It’s a common narrative from many in the media and on the left: Liberals are tolerant and kind, while conservatives are mean-spirited, intolerant racists.
That may have been what a teenage girl initially assumed about a man she encountered last week, but it turns out that she was the one with who had prejudged others.
On Wednesday, a 17-year-old Twitter user who uses the name “Chan” ended up stranded with her father on the side of the freeway. She wasn’t expecting a Southern “redneck” to stop — but what happened next surprised the teenager even more.
According to Chan, a rough-looking man wearing a Confederate flag T-shirt and tattoos approached the girl and her father. For reasons that will be clear in a moment, it must be pointed out that the teenager is black, while the tattooed stranger was white.
The teenager might have expected a confrontation from a “racist hick.” Instead, it was an act of kindness.
“So my dads tire blew up on the freeway and this dude, with a Confederate flag tattoo, wearing a Confederate flag t-shirt, with Confederate flag car stickers, stopped and changed our tire,” Chan explained, along with photos of this happening.
So my dads tire blew up on the freeway and this dude, with a confederate flag tattoo, wearing a confederate flag t-shirt, with confederate flag car stickers, stopped and changed our tire. My mind is blown, don’t judge a book by its cover y’all 🤷🏽♀️ pic.twitter.com/CEjcDcjbSo
— Channnn (@Chan_the_world) May 3, 2018
“My mind is blown, don’t judge a book by its cover y’all,” she continued.
The girl’s story quickly caught people’s attention on Twitter, and it has received over 100,000 “likes” as of this article’s publication. Some readers pointed out that despite the recent claims of some in the media, many people who display the Confederate flag do so for reasons besides personal racism.
Chan stumbled onto a truth that many people would rather ignore: The “rebel” colors have a lot of history attached to them, and assuming that anyone who has a Confederate flag is automatically hateful is a serious oversimplification of the issue.
The teenager explained on Twitter that she still believes displaying or wearing the Confederate flag is distasteful, but that the helpful stranger reminded her that things aren’t always so cut and dried.
“I know how to think for myself and no, even after all this I don’t believe in flying or wearing the Confederate flag or the Virgina battle flag,” she stated.
Then she summarized the most important realization from the incident: Narratives don’t always hold up, and individuals are much more than their appearance.
“What I’ve learned though is not everyone sees it that way,” she said about the Dixie flag. “Y’all associate the flag with different sentiments, not necessarily racist ones.”
By simply recognizing that displaying a 150-year-old flag doesn’t make someone a horrible racist, the teenager showed that she was much more “woke” than many on the left.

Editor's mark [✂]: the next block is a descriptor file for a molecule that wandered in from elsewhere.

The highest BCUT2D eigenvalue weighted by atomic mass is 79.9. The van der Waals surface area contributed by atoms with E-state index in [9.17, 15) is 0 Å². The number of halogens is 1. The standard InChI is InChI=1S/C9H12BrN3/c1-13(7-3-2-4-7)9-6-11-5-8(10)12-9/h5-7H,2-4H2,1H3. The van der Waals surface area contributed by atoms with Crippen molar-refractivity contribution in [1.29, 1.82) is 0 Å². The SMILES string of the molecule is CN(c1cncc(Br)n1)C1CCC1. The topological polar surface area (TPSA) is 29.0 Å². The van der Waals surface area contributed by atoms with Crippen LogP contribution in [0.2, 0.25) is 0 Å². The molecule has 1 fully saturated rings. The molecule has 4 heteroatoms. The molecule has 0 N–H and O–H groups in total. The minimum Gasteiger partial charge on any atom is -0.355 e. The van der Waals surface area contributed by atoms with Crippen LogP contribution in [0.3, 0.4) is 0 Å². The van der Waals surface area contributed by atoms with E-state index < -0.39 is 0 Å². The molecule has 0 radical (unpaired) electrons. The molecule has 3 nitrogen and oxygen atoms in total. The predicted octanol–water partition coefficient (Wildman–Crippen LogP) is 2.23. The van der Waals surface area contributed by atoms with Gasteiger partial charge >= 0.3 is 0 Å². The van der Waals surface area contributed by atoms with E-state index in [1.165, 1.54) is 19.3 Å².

“Cody is a great guy and my dad and I are grateful for his help,” she said about the man who stopped to help. “Do I agree with his flag supporting? No. Is he a nice guy? Yep.”
The reality is that the Civil War era was a complex time, and trying to summarize it into bumper-sticker phrases misses the mark. Yes, slavery was obviously a major issue, but there was more to the story.
Many Confederate leaders, including Robert E. Lee, saw secession as a way to reject mandates from the North that would have destroyed Southern life as they knew it for decades.
States at the time were much more independent and viewed as almost sovereign nations. Many if not most Southern soldiers were fighting not for slavery but for their home states against what they believed were foreigners imposing far-off orders. In a word, they saw themselves as rebels.
Somewhat ironically, secession was about the South deciding for itself how to run its territory, while many Confederates hoped that slavery would fade away into history without a large-scale war tearing the land apart.
“In this enlightened age, there are few I believe, but what will acknowledge, that slavery as an institution, is a moral and political evil in any country,” Lee wrote in 1856.
There is, of course, a huge amount of disagreement and debate on the Civil War era, and that by itself is not a bad thing. As this teenager herself said, walking around draped in the Confederate flag is probably not the best social choice.
But that’s very different from labeling anyone who identifies with the Southern rebel attitude as “racist.” Most likely, those who attack and prejudge people with a Dixie flag haven’t talked to many of them.
Making broad assumptions about a person’s character based on his or her appearance isn’t wise, yet it’s what far too many on the left do everyday. There’s often more to the story than meets the eye.
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